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His next move: In this image taken from a video on June 12, provided by FIDE President Kirsan Ilyumzhinov's press service, Libyan leader Moammar Gadhafi is about to play chess. (AP)
His next move: In this image taken from a video on June 12, provided by FIDE President Kirsan Ilyumzhinov's press service, Libyan leader Moammar Gadhafi is about to play chess. (AP)

Jeffrey Simpson

Canada went into Libya with lofty ideals and little knowledge Add to ...

As so often happens in war, what began as a campaign with an initial, limited objective has escalated to something larger that takes longer to achieve and at greater cost.

Countries such as Canada that entered the Libyan civil war to defend civilians from dictator Moammar Gadhafi, without any stated intention to replace him, now insist that only his removal will suffice. What started therefore as a humanitarian mission now is clearly a political one, backed by daily pounding from NATO bombs, and intelligence agents on the ground: regime change.

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But regime change to what? Libya is a country of sorts, an authoritarian state overlaying a multiplicity of tribes, some of which are loyal to Colonel Gadhafi, others fiercely hostile to him. If NATO succeeds in dislodging him, no one knows what kind of arrangements might arise to hold these tribes together. Put another way, it has not been easy to remove Col. Gadhafi from power - the new NATO objective - but when that removal occurs, putting durable government arrangements together in his stead might be more onerous still.

This reality, of course, seemed to dawn on NATO, and on the Canadian government, long after the decision was taken to intervene. In Canada's case, after all, we knew next-to-nothing about the complexities of Libya, and so, as with our entry into Afghanistan almost a decade ago, began military action with lofty ideals but scant actual knowledge. Our pilots began flying bombing missions, so that figuratively and literally speaking, our representatives in uniform were observing Libya from the air without knowing much about the peoples and societies down below.

When, therefore, the House of Commons got around to debating the Libyan campaign, as it did Tuesday, the level of even elementary understanding of the country that our planes are bombing could politely be described as limited, but more accurately described as non-existent.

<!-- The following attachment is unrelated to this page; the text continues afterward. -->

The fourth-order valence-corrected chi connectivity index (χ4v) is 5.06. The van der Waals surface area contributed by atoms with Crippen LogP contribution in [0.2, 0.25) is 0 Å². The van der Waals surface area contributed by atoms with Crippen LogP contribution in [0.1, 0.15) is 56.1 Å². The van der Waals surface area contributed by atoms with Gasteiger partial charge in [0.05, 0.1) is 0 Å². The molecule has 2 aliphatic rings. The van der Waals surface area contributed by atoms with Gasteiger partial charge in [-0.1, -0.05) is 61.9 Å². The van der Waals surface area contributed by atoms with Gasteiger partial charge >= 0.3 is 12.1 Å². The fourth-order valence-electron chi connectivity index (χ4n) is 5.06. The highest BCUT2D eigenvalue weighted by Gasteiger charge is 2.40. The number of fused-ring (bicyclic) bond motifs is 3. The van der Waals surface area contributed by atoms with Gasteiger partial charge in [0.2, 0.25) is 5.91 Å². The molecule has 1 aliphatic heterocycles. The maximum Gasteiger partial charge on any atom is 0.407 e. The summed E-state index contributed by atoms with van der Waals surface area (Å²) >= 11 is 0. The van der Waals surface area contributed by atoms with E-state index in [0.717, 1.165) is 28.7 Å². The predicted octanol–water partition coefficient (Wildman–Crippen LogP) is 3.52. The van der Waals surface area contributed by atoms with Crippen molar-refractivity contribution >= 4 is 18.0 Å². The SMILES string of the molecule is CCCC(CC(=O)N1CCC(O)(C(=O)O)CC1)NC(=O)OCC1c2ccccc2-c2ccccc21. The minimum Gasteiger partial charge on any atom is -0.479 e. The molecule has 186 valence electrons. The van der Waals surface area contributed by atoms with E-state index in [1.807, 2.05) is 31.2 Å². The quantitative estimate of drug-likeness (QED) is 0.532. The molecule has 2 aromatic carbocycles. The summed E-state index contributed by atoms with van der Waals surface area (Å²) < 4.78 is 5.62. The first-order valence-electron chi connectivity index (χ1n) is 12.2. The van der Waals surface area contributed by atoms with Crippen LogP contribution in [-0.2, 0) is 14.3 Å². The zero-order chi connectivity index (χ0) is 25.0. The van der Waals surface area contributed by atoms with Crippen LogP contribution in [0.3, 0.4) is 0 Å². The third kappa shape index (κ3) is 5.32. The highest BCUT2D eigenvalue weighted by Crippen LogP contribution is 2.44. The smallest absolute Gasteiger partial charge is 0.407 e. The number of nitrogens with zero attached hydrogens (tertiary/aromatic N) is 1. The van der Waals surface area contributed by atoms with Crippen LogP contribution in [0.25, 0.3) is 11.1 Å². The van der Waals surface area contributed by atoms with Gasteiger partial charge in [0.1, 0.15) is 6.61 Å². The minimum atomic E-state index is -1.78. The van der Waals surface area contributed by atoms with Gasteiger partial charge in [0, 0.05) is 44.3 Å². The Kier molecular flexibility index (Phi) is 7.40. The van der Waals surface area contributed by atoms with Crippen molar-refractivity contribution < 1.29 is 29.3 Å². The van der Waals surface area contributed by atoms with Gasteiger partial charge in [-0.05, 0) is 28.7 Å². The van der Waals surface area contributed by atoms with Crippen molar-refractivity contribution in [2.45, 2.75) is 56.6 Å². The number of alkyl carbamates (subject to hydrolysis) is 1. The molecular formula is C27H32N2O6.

Canada went along principally because our traditional allies felt something should be done to stop Col. Gadhafi from killing some of his opponents, perhaps on a mass scale, in the eastern part of the country. The British and French seemed keenest on this humanitarian objective, whereas the Americans were initially cool, perhaps because they were already engaged militarily in two other Muslim countries, and also perhaps because the now-villainous Col. Gadhafi has been a valuable ally in the "war on terror."

That the U.S. government is also broke occurred to a few Americans, too. Predictably, the Americans are doing much of the heavy lifting in the campaign, and are none too happy about some of their NATO allies doing little or nothing, starting with Germany.

The Germans wanted no part of this NATO mission sanctioned by the United Nations. Having campaigned very successfully for a seat on the Security Council (beating Canada handily), Germany promptly took a pass on the first UN-authorized military mission, a rather ignominious beginning for a country that wants a permanent Security Council seat.

In bombing Tripoli extensively, NATO is obviously hoping that Col. Gadhafi will either be killed or forced into exile. NATO's friends, if that is the word, would seem to be all those who oppose him: tribes in eastern Libya and secularists, Western-oriented businessmen and former Guantanamo inmates, loosely grouped in something called the National Council, who seem to have more in common about what they oppose than what to build post-Gadhafi.

It is all very well, as some MPs argued yesterday, for Canada and the NATO countries to send aid to Libya once Col. Gadhafi is removed, but we have seen repeatedly that such aid commitments - be it for AIDS, Afghanistan or climate change - fall far short of early pledges. And apart from the very likely shortfall of actual aid, whatever money is offered will be far less consequential than whether the tribes of Libya can manufacture some consensus post-Gadhafi.

Unlike Iraq and Afghanistan, there is no appetite to keep sizable military forces on the ground in Libya to provide stability during regime change. Therefore, we have unleashed air power that eventually, one presumes, will replace the existing regime with another, without any idea of what will come next, and no willingness to help shape it.

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